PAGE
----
Bulldog 10-23-2008 11:11 AM

Good, concise reviews man. I've only got a copy of Paris 1919 (well, had - long since lost it in a move) which I remember really enjoying. It's been a good few years since I last heard anything by him - probably should hunt down a few of his albums. Cheers for the pointers

Urban Hat€monger ? 10-23-2008 11:46 AM

I should be able to add something to this thread once you start the 70s stuff.

4ZZZ 10-30-2008 07:56 AM

Helen Of Troy. 1975.

Cale released 3 albums with Island records with this being the final. Though reaching some good highs it does have a few tracks that don't work and I am surprised that it is as highly regarded by Cale fans as it seems to be. An interesting band line up on this album to say the least. How about Phil Collins, Brian Eno and Chris Spedding for a start. I presume that all the Guitar solos are by Spedding as Cale, brilliant all round musician that he is, has never been a lead guitarist.
Helen Of Troy starts out with My Maria. One of Cales obscure lyrics. Does he love a catholic girl? Guitar along with female choir. The title track, Helen Of Troy, follows and is to me Cale at his near brilliant best with a guest vocal that is sadly off-putting. The effeminate voice that he uses for various verses has the glam rock of the day in mind but the song does not deserve such a throwaway vocal. The lyrics are of the *** hag variety and may seem a little old hat today. They may have had some impact in 1975 though VU 1968 would have been the time. There is some great singing by Cale and the Rhythm section is chunky and allows the horns, Guitar and synths to work well. China Sea follows and is a soft pop song that Cale is more than capable of producing. This may have been better passed on to another artist (1975 Donny Osmond?) as it is far too saccharine for my Cale tastes. Engine follows and is vintage Cale. A somber start with lovely soft vocals and slowly played piano and then hits the heights with the vocal going gruff and manic and the song changing direction into a mélange of noise. Save Us is an off kilter track with organ and thumping bass. Cable Hogue is a slow paced almost ballad like song of slow guitar being strummed and slow paced rhythm that is saved by Cales voice. I Keep A Close Watch is a wonderful song that was used to fantastic effect on the brilliantly manic Music For A New Society from 1982. This version has a more lush orchestral production and though I prefer the future version it is still a fine song that could easily have had good airplay if covered by famous crooners. Pablo Picasso follows. A Jonathan Richman track that Cale covers brilliantly. Great lead guitar and crunching rhythm over Cale sing speak vocals. Coral Moon is slower paced song that lacks the intensity of the last couple of tunes. Nice in a meandering way but feels like filler. Cales vocal is a bit too far back in the mix. Baby What You Want Me To Do is a Jimmy Reed cover and allows the guitar to crunch away on what is a standard blues number. Nice little toe tapper but Cale can do throwaway blues covers like this in his sleep. Sudden Death is also a slow number with a blues feel that has a good lyric that saves the song as in the end it just feels again like filler. Leaving It Up To You is the final track and is a great end to the record. A fantastic lyric with a growling gruff and manic Cale vocal with fine guitar playing. "I'd do it now, I'd do it now, right now, you fascist I know we could all feel safe like Sharon Tate." A Cale fan site that I read states "Island Records replaced the track Leaving It Up To You with Coral Moon on the Helen Of Troy album, because it mentioned Sharon Tate, wife of film director Roman Polanski, who was killed in 1969 by the Charles Manson gang. Things turned sour, and Cale and Island did go their separate ways. The CD version contains both tracks."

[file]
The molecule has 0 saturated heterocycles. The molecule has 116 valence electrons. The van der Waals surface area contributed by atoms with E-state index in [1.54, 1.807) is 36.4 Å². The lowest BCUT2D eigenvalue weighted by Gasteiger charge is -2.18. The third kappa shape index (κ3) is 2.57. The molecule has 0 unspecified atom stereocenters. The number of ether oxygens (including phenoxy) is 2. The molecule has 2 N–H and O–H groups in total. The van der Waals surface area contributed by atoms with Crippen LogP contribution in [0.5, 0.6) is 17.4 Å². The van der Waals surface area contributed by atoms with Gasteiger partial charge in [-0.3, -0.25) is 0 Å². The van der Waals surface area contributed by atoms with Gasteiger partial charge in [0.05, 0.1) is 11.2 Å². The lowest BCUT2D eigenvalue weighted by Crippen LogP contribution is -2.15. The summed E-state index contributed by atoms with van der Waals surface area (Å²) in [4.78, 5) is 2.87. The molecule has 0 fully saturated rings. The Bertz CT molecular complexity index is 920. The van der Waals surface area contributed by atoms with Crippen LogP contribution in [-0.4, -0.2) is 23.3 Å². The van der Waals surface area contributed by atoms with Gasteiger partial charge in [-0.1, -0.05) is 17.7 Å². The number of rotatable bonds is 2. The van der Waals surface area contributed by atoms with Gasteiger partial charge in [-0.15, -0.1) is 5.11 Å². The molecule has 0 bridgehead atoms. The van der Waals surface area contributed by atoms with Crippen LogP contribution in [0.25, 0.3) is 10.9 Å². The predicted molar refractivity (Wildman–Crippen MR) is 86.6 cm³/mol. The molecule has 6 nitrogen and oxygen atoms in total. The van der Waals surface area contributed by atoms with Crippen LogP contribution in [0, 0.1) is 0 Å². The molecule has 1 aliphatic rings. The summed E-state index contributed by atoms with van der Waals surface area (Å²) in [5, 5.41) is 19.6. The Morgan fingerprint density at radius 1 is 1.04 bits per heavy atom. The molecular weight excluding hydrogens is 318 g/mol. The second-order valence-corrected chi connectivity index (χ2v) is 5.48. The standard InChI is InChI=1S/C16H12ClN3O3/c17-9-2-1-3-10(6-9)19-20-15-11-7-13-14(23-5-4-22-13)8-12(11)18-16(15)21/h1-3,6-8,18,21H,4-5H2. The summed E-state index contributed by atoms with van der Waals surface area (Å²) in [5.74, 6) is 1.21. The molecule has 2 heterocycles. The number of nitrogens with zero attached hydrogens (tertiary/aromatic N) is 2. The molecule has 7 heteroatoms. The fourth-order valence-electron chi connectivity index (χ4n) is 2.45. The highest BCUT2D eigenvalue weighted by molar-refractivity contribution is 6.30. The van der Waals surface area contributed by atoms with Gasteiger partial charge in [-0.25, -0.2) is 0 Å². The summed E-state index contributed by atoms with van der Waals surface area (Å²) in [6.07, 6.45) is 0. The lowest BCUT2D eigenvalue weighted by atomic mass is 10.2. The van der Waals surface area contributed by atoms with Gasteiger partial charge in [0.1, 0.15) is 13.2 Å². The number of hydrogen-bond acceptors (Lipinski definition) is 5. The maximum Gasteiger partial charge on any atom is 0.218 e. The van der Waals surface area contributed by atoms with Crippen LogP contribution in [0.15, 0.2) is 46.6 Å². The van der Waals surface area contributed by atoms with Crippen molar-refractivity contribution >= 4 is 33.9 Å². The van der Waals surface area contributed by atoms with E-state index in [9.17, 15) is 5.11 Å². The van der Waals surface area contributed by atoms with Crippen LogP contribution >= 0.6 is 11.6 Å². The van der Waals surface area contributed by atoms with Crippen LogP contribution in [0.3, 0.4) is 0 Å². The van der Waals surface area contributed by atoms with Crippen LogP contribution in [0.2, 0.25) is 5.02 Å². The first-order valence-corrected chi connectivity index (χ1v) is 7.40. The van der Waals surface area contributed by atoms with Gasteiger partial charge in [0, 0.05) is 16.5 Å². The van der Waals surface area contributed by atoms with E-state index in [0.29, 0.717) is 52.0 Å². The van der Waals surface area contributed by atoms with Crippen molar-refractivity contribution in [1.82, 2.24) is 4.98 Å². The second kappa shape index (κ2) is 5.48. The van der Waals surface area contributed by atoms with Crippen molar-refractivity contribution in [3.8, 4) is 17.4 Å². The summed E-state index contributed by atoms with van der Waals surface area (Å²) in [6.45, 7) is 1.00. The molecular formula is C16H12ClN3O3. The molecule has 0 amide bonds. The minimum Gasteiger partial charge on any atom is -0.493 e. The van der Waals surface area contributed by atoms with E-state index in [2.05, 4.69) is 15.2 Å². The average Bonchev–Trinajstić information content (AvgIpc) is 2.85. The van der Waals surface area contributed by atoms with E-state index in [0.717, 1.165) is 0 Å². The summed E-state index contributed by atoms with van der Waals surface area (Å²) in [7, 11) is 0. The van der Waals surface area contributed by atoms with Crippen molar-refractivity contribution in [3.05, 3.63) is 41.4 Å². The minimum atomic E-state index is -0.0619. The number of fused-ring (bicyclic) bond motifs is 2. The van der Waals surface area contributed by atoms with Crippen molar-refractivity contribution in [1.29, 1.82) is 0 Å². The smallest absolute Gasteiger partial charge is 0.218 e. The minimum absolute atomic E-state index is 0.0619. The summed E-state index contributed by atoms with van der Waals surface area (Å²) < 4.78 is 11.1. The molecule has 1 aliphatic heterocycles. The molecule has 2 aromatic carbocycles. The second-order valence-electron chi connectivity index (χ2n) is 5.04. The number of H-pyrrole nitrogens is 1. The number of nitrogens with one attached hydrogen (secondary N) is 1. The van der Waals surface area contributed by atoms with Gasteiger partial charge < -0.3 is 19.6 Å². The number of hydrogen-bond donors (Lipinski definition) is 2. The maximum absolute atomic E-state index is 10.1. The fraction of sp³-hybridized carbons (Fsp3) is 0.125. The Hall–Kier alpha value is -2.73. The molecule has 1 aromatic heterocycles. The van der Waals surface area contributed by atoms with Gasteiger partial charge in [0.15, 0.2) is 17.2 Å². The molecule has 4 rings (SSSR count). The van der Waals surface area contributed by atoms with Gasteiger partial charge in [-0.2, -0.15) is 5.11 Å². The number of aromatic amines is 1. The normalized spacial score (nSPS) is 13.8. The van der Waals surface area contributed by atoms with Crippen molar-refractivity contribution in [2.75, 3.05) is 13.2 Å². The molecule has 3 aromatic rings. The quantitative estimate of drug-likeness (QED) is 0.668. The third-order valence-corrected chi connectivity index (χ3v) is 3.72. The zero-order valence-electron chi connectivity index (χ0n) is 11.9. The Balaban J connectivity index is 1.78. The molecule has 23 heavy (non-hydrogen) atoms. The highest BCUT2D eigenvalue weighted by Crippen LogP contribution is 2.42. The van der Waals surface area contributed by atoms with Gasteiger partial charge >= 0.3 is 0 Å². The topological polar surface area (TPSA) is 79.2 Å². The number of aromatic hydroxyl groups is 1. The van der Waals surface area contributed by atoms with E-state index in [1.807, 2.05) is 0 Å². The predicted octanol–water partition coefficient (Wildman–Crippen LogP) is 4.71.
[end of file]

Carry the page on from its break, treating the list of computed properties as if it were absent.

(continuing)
I am in the minority of Cale fans in that I consider this album a bit of a failure. Sure there are the odd tracks that stand out but my feeling is that the general haphazard approach that works for Cale most of the time just did not gel with this album. It feels as if it was put together with little thought to the general flow. Most of the time the lyrics are as good as ever but they can not always carry a song that feels rushed or uninteresting. Given Cales split with Island records and the (pointless) controversy over the Leaving It Up To You lyric he may have been disinterested in taking a few of these tunes as far as they could have gone.